Sussex University’s budget for 2009/10 seeks to reduce costs by £3m, with additional savings of up to £5m in 2010/11. These cuts will take the form of (among others), 115+ staff redundancies, the closure of the creche and the closure of the sexual health advice centre.
University management calls Police on its own students following announcement of over 100 redundancies
Following proposals for over 100 redundancies across Sussex campus, over 500 students and staff held a demonstration on thursday morning. After a rally of speeches, demonstrators entered the building where University management was holding a meeting to discuss these proposals. Students and staff lined the corridors of the building, demanding that the university be held accountable for its proposed cuts to academics and staff across the board. Since the cuts were announced last week, there has been a growing resistance amongst the campus community. This has included the local UCU branch voting unanimously to reject the proposals, which include compulsory redundancies for some members of staff. The proposals also include cuts to advice and student support services, nursery and crèche facilities, support staff, and the discontinuing of all Modern Language degrees.
Half an hour after the demonstrators entered the building, Michael Farthing (Vice Chancellor of Sussex University) called the Police, who arrived to break up the peaceful demonstration. The protestors left of their own volition, and continued the rally outside.
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The Stop the Cuts campaign formed in response to plans by the university administration to cut back on spending by millions in the next few years. The university is planning to cut £3 million this academic year, and £5 million next year.
The costs of these cuts will be passed on to schools through restructuring and course closures, and to staff and students in the shape of job losses, pensions cuts and fee increases. However at the same time as proposing these cuts, the university administration is planning to spend £112 million on new buildings and refurbishments on campus, as well as raising the salaries of the top 14 managers to a combined £2.1 million per year.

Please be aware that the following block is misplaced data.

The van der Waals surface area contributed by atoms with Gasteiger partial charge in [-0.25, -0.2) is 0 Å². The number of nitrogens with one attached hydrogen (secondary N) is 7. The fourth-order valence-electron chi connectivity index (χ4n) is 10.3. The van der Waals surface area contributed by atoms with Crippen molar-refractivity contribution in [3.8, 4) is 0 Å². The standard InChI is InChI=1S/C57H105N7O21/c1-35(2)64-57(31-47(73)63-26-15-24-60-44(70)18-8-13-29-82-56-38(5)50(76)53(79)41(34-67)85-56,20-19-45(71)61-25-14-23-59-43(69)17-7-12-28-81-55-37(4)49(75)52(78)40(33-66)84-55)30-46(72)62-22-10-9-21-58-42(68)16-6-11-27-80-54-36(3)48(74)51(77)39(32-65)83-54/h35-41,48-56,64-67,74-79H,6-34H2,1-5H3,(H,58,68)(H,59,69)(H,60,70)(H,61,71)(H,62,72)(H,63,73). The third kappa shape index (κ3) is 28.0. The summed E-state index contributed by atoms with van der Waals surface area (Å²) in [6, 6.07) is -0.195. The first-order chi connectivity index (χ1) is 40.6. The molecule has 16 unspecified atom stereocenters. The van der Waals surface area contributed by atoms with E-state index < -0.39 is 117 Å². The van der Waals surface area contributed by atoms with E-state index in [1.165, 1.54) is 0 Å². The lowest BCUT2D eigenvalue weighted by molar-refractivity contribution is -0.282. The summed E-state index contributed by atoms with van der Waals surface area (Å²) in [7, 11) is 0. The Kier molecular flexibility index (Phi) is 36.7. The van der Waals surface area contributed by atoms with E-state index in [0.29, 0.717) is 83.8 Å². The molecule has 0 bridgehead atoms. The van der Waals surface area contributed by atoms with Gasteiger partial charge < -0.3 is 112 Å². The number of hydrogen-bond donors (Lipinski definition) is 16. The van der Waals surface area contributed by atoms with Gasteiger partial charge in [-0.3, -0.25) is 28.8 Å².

If they take place, the cuts proposed by the administration could fundamentally change the university as an environment for learning, teaching and working. For students and academic staff, the cuts will undermine the university as a place that recognizes the inherent value of academic knowledge and research. As the costs of the spending cuts are passed on to schools, the way in which academic work and research is evaluated will be changed to orient schools towards areas that produce the most income for the university. Research will only be encouraged if it is business driven or funded by external bodies,. Education at Sussex will be subordinated to the interests of business.
This will not only mean that courses will be simplified as research is steered in more lucrative directions, but will also put areas that don’t provide enough income at risk of cuts, dramatic restructuring and closures. Engineering and Design, Life Sciences, and Informatics have already been identified as schools that, as they are failing to make money, are under immediate threat.
For academic staff at Sussex these changes mean they will be put in to competition with their colleagues to try and defend their area of research. Individual academics will be at risk of losing their jobs if their research does not attract income. Both academic staff and other employees of the university are being threatened with job losses and pension cuts.
The Stop the Cuts campaign demands that the university administration makes no compulsory redundancies and resists student fees and cuts in higher education spending. It argues for the reining in of executive pay, the postponement of new building projects, and the protection of academic freedom.